Landlords are welcoming the Government’s proposal to put some of the onus back on tenants to pay for damage they accidentally cause to the homes they rent.
Yet question marks remain over what’s the best way to do so.
Building and Housing Minister Nick Smith is suggesting a change to the Residential Tenancy Act that would see tenants liable for damage caused by carelessness or negligence up to the value of their landlord’s insurance excess, but not exceeding four weeks’ rent.
Smith adds: “A different amount could be mutually agreed if specifically provided for in the tenancy agreement and would enable the tenant, if they wished, to take out their own insurance.”
The Ministry of Business, Innovation and Employment is consulting with insurers, landlords and tenants on the matter following a controversial Court of Appeal judgement (Holler and Rouse vs Osaki) in April ruling landlords are completely liable for damage accidentally caused by their tenants.
Smith says the ruling has created uncertainty for landlords and tenants and is “affecting the effective functioning of the Tenancy Tribunal”.
“The problem with this approach is that it reduces the incentive for tenants to take good care of the property they rent. It also reduces the landlord’s incentive to have insurance as it lessens tenants’ responsibilities,” Smith says.
“My concern about this new interpretation is that it will add to the overall costs of the residential sector, driving up insurance costs and rents.
“However, we do not wish to return to the situation where tenants may be sued by their landlord’s insurance company for hundreds of thousands of dollars, such as with an accidental house fire.”
If Smith’s proposal went ahead, the tenant would still be liable for damage caused intentionally or by a criminal act, while the landlord would remain liable for fair wear and tear, and any damage caused to the property by an event beyond the tenant’s control, such as a storm or an earthquake.
Four week cap ‘reasonable’ given size of most damage claims
A director of the tenancy services firm Tenancy.co.nz, Scotney Williams, believes Smith’s proposal has struck the right balance protecting the interests of both landlords and tenants.
He says capping a tenant’s liability at four weeks’ rent is reasonable, given most damage claims are fairly small in size, so their excesses are less than what the average tenant would pay for four weeks’ rent.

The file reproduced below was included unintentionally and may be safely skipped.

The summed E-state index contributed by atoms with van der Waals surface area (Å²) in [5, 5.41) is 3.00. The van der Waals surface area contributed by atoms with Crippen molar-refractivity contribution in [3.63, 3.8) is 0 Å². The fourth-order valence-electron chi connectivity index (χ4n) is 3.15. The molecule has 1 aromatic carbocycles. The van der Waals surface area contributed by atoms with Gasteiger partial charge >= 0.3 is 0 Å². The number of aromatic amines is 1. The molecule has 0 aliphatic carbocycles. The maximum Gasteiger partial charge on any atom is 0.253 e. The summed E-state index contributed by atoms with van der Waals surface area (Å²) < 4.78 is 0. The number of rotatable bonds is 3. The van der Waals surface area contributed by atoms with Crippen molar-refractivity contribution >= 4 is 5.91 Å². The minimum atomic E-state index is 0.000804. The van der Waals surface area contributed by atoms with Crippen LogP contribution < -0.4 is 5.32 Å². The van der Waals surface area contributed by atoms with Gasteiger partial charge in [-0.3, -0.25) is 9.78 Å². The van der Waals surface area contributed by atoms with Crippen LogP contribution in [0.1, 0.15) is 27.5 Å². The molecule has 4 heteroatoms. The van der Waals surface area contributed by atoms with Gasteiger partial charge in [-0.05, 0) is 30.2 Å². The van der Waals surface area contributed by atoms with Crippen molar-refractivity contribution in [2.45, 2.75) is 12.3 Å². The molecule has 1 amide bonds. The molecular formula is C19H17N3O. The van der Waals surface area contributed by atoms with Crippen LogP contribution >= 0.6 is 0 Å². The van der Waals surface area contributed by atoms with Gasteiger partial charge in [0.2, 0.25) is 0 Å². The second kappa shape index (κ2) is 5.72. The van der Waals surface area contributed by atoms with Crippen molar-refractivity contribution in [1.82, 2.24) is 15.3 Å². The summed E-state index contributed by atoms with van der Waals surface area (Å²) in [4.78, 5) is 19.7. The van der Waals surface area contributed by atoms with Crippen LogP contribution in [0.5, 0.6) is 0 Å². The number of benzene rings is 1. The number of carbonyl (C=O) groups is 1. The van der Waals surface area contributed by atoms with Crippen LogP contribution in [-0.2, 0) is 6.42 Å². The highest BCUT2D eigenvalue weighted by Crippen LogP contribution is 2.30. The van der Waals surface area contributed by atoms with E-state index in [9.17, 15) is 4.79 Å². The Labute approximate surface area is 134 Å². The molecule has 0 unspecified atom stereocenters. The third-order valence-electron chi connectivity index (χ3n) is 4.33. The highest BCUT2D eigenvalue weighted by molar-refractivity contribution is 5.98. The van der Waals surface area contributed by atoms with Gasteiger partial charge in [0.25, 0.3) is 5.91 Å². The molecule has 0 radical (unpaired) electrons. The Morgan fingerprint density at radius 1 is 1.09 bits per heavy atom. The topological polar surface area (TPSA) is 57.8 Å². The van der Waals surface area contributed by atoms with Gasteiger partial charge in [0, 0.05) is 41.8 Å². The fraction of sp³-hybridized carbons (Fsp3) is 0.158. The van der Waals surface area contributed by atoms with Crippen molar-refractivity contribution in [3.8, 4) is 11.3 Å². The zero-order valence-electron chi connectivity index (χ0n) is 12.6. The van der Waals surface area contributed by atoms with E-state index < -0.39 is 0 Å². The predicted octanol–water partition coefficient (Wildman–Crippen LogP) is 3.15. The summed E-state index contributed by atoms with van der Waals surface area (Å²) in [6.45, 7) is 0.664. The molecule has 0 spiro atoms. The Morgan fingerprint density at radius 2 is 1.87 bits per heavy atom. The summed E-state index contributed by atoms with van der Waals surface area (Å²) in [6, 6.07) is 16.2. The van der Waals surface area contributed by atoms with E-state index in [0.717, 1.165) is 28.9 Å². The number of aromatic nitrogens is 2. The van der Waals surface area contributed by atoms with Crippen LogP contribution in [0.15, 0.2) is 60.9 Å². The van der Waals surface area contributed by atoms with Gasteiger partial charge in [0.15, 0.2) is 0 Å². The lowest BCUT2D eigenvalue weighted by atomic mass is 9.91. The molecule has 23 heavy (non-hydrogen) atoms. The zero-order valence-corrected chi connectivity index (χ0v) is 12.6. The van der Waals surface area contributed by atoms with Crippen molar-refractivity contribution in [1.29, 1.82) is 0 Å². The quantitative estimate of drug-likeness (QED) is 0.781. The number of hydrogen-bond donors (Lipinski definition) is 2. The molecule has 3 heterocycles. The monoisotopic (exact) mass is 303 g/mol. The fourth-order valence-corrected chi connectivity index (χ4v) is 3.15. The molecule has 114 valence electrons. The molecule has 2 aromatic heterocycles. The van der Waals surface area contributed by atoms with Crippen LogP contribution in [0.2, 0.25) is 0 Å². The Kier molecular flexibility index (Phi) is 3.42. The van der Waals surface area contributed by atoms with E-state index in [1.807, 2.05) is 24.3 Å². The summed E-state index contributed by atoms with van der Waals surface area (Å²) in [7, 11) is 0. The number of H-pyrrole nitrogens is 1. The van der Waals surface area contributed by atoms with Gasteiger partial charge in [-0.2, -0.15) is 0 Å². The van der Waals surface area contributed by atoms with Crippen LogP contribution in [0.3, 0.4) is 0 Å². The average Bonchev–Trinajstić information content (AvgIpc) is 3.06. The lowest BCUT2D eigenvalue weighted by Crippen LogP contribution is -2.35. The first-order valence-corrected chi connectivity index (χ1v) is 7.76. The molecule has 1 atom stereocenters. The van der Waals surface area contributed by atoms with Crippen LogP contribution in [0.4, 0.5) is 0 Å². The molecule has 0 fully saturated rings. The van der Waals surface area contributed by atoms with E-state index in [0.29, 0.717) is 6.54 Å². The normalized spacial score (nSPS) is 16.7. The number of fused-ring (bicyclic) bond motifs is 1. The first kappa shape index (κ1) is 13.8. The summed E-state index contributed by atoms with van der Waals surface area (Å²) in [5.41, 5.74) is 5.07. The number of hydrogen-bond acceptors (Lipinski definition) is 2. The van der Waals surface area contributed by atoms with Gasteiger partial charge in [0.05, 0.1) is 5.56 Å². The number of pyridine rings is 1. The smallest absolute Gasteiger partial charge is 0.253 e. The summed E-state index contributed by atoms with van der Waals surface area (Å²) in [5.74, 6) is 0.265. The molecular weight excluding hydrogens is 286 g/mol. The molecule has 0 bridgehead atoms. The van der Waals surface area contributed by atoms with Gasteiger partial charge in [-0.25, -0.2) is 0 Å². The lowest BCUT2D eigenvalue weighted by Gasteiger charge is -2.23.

In this sense, there would be very few instances where landlords would be left to cover large excess bills.
Capping liability based on rent could leave landlords in regional NZ worse off
The president of the New Zealand Property Investors’ Federation (NZPIF), Terry le Grove, agrees a law change is needed, but doesn’t believe Smith’s proposal is the right solution.
He says calculating a tenant’s liability based on the amount of rent they pay is problematic, as while rents vary across the country, the cost of repairing damage is pretty similar no matter where you are.
For example, an Auckland tenant, paying $800 a week rent, may be responsible for contributing $3200 towards replacing the carpet they damage after a big party they host in their rental. Meanwhile a Tokoroa tenant, paying $300, may only be responsible for contributing $1200, despite the cost of replacing the carpet being the same in either instance.
Le Grove says the way insurers consider each “spillage”, a separate event, incurring a separate excess, also needs to be looked at.
For example, if a tenant’s pet dog urinates on the carpet on 10 different occasions, causing damage to 10 pieces of carpet, the insurer would charge 10 excesses to replace each piece of carpet. This can complicate matters and see excesses reach astronomic levels.
Le Grove also disagrees with Smith’s proposal to give landlords and tenants the ability to come to their own arrangements when it comes to liability, saying this is messy and inconsistent.
While the NZPIF hasn’t yet come to a consensus as to what exactly its preferred solution would be, le Grove says clear limits need to be put in place around a tenant’s liability.
“There has to be an ability for the landlord to recover a reasonable amount of the cost and for the tenant not to be financially ruined for the rest of their life,” he says.
Speaking to interest.co.nz further to the release of the Osaki judgement in April, IAG’s Deputy General Counsel of Enterprise Seamus Donegan, warned tenants should not see the ruling as an opportunity for them to ditch their contents insurance.
While they may not be liable for accidental damage caused to their rentals as it stands, insurance will come in handy if they damage anyone else’s property – their neighbour’s house or their mate’s boat stored at the property they rent, for example.